In the wake of the mass shooting at Umpqua Community College in Roseburg, Oregon, a movement began across social media in support of Christians.
The shooting in Oregon was proceeded by the revelation that the gunman targeted Christians during his rampage — telling victims that they would “see god in just about one second."
Stacy Boylan, whose daughter Anastasia was wounded in the massacre, was the first to relay the terrifying details of the gunman’s motivation. Others subsequently confirmed that religion was a factor.
“Are you a Christian?' he would ask them, 'and if you are a Christian stand up,'" Boylan told CNN.
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The shooter, according to reports, described himself as “spiritual but not religious,” and often voiced his dislike for organized religion.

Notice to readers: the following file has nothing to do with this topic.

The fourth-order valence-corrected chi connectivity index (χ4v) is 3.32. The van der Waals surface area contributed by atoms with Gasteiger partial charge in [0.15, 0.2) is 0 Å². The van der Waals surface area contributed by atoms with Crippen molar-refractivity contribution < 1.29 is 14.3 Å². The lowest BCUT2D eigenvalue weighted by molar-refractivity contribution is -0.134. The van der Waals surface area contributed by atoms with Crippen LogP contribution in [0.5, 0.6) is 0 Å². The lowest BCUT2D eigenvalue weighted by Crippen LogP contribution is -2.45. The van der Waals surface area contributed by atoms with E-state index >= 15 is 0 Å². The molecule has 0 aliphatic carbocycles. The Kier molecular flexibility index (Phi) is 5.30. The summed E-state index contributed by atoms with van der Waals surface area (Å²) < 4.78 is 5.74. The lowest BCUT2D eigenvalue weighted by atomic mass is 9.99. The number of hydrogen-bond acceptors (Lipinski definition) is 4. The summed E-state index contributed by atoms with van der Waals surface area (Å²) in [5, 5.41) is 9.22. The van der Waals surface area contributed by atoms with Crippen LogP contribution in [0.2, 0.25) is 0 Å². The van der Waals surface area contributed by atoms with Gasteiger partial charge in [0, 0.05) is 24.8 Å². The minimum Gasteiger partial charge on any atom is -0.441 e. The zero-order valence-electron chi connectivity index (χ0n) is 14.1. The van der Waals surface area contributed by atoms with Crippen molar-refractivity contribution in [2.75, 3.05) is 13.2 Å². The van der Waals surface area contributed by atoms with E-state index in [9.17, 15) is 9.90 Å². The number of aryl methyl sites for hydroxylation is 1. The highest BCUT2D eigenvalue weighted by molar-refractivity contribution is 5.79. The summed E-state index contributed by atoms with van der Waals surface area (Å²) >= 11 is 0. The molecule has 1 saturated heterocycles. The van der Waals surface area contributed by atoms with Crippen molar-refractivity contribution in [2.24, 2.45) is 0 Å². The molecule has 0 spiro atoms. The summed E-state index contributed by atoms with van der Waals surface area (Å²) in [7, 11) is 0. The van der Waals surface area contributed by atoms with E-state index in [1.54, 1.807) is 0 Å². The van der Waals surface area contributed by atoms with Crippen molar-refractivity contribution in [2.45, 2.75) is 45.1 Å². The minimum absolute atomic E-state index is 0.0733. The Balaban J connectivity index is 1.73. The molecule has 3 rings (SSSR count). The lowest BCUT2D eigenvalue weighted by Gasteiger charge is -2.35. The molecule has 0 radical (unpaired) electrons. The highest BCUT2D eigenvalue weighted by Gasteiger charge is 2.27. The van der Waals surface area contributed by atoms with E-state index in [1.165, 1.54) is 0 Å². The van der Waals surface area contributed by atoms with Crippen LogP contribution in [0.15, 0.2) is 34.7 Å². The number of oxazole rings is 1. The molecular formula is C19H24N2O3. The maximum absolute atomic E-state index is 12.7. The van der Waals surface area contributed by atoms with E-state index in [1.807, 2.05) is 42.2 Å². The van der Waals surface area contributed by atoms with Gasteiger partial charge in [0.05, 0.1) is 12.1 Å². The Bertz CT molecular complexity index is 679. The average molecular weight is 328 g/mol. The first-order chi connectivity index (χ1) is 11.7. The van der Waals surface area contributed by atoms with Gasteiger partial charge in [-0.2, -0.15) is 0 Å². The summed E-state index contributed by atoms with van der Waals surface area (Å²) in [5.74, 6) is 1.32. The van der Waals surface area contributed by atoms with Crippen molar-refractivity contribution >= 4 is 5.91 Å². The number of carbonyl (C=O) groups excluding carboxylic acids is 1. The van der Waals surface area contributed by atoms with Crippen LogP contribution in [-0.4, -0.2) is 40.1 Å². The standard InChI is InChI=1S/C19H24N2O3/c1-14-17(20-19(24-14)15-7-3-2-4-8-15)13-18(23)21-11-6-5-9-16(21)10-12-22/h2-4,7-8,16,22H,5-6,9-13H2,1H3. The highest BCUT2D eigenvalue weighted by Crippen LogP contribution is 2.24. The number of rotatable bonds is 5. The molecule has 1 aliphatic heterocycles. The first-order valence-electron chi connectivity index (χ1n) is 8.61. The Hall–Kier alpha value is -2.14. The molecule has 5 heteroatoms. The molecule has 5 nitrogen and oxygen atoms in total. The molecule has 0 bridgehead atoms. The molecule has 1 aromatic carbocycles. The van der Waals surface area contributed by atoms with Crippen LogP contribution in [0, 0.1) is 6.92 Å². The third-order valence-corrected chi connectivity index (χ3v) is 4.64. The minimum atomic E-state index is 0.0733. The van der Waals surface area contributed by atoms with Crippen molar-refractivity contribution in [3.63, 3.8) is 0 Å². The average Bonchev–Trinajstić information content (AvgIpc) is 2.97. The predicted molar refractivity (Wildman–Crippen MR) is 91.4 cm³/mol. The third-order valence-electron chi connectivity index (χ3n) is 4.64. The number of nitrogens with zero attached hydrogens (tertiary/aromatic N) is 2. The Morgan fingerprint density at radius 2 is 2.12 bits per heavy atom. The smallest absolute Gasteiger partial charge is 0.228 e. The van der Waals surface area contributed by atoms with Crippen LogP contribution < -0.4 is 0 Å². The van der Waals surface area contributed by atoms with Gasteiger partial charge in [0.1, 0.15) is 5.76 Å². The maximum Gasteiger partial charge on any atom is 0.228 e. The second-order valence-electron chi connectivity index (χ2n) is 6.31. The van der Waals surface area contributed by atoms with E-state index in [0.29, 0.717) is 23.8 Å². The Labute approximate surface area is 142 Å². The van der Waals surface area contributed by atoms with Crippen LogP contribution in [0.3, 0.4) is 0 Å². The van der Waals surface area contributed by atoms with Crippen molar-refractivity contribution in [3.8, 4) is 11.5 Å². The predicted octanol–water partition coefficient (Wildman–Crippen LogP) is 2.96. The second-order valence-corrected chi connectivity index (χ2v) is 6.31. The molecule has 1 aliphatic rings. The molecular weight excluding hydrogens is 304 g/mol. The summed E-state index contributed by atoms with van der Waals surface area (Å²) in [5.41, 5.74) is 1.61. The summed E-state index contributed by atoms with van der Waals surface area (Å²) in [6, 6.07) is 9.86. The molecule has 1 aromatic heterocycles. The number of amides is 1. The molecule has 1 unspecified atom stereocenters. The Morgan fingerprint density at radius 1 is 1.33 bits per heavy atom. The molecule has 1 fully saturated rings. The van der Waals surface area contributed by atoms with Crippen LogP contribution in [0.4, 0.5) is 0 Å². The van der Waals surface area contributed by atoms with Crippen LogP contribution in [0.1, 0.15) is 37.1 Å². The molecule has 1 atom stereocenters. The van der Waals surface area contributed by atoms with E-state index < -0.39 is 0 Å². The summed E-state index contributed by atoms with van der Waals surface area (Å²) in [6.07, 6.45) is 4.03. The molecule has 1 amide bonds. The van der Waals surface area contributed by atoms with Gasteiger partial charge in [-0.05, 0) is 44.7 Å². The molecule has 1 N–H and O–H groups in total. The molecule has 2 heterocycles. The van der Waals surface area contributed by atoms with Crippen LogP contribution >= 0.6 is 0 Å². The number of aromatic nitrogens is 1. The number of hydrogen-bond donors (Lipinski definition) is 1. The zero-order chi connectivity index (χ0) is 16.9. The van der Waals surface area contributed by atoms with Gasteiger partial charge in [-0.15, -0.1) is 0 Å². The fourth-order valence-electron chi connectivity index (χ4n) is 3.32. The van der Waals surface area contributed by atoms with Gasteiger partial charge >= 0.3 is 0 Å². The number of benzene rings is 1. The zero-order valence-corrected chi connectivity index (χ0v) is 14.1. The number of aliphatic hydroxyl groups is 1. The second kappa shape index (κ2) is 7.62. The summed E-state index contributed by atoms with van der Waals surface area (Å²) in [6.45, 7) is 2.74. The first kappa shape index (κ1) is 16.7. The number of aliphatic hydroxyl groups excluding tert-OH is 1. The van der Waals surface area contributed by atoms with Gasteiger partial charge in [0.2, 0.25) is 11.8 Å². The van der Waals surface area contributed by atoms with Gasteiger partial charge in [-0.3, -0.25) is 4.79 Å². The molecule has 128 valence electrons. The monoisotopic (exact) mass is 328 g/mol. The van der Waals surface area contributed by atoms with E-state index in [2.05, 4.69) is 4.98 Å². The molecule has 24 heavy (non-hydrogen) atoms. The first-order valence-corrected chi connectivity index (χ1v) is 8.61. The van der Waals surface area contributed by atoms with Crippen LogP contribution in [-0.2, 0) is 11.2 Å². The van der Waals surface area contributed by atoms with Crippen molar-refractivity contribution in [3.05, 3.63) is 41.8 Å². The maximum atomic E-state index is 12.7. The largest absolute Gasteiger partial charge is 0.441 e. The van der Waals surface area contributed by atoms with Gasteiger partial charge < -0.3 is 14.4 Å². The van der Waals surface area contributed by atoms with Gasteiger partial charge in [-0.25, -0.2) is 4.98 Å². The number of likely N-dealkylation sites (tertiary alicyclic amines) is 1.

Following the shooting, people across social media began expressing their faith through the hashtag “#yesimachristian.”
Republican presidential candidate Ben Carson even joined the movement, posting a photo of himself holding a sign proclaiming his Christian faith.
Many have speculated that the gunman’s motive, though one has not been confirmed, was centered around religion. The shooter, Chris Harper-Mercer, reportedly gave papers and a flash drive to someone at the school prior to the massacre — both of which included statements that expressed frustration and anger toward government, religion, women, black men and himself.
Anti-Defamation League regional director Hillary Bernstein released a statement commenting on Harper-Mercer’s anger toward Christians, calling it “deeply troubling.”
“If it is true that the gunman singled out victims because of their religious beliefs, it is deeply troubling and a reminder of the danger posed by those who harbor hatred and prejudice in their hearts,” Bernstein said.